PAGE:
Holocaust Teacher Resource Center

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No Way Out Standards

Applicable State or District Standards / Student Objectives:

Reading and Writing:

  • Students read and understand a variety of materials.
  • Students write and speak for a variety of purposes and audiences.
  • Students apply thinking skills to their reading, writing, speaking, listening and viewing.
  • Students read to locate, select and make use of relevant information from a variety of media, reference and technological sources.
  • Students read and recognize literature as a record of human experience.

History/Social Studies/Geography:

  • Students understand the chronological organization of history and know how to organize events and people into major eras to identify and explain historical relationships.
  • Students understand how to use the processes and resources of historical inquiry.
  • Students understand that societies are diverse and have changed over time.
  • Students understand how science, technology and economic activity have developed, changed and affected societies throughout history.
  • Students understand political institutions and theories that have developed and changed over time.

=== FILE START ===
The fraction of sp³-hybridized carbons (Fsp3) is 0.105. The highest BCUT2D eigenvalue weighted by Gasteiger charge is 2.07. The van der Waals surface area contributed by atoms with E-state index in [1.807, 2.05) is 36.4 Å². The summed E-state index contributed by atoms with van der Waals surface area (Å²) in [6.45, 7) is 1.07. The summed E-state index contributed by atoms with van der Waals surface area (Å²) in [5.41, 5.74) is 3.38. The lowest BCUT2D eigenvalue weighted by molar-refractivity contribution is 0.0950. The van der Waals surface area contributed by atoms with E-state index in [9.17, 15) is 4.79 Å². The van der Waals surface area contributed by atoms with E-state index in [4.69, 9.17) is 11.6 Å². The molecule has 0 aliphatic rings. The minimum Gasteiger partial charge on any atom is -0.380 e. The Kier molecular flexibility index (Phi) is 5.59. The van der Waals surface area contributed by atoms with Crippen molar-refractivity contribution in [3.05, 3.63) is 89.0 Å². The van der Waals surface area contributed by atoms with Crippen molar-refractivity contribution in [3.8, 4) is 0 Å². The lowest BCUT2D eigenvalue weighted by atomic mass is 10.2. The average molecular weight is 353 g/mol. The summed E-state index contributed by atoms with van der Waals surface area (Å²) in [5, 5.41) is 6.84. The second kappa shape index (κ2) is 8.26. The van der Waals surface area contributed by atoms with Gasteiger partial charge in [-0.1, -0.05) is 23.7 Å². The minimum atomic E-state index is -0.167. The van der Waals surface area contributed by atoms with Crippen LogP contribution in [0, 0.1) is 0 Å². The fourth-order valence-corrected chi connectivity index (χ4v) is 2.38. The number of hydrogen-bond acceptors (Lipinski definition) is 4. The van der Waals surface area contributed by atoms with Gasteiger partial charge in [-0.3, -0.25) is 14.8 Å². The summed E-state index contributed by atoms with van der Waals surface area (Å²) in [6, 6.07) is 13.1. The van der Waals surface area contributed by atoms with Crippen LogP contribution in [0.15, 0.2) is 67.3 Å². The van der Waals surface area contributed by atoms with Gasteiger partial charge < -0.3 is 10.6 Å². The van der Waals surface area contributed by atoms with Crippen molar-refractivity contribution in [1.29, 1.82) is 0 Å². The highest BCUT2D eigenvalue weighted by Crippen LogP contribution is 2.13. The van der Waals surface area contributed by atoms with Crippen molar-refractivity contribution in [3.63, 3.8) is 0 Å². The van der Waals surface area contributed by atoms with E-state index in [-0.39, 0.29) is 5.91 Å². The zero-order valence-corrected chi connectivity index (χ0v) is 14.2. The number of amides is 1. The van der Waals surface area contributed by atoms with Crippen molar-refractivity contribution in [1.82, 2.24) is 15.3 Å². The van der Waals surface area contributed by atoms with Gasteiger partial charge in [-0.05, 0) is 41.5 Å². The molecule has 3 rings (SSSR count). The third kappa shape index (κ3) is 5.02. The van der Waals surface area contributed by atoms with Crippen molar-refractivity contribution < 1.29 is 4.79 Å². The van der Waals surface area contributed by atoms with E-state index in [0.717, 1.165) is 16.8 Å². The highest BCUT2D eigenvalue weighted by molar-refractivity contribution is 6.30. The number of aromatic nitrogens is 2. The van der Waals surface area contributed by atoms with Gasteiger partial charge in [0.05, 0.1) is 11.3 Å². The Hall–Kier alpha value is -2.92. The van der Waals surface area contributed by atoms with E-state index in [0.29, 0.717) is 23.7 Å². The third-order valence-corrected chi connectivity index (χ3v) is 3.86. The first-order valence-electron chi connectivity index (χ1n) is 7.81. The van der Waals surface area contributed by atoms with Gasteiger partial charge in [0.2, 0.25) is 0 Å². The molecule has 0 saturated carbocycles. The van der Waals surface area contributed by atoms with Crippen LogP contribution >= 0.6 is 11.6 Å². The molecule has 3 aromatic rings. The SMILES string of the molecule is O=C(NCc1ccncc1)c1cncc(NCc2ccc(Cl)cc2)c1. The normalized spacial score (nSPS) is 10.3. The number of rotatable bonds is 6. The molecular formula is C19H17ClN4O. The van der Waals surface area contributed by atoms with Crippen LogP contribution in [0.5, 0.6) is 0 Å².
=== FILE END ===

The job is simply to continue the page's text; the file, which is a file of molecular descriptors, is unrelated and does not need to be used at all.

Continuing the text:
• Students understand how economic, political, cultural and social processes interact to shape patterns of human populations, interdependence, cooperation and conflict.
  • Students apply knowledge of people, places and environments to understand the past and present and to plan for the future.

Student Learning Objectives:

  • Early warning signs and stages of Genocide: (Identification and Isolation)
  • Definition of the Holocaust, and the rise of Hitler and Nazi ideology
  • German Jewish life during the Nazi Regime
  • Geography and demographics of Nazi Germany
  • Events and legislation in Nazi Germany
  • Emigration, Immigration, Expropriation, “Aryanization”
  • Collapse of democracy, role of censorship and the loss of individual freedom in Nazi Germany
  • Role and response of the German population, other nations and institutions
  • Difficult decisions and dilemmas during the Holocaust
  • Universal lessons of the Holocaust such as: prejudice and racism, peer pressure, indifference, personal and institutional greed, totalitarianism, obedience, propaganda, use and abuse of power, civil rights and responsibility
  • Importance of primary sources as historical documentation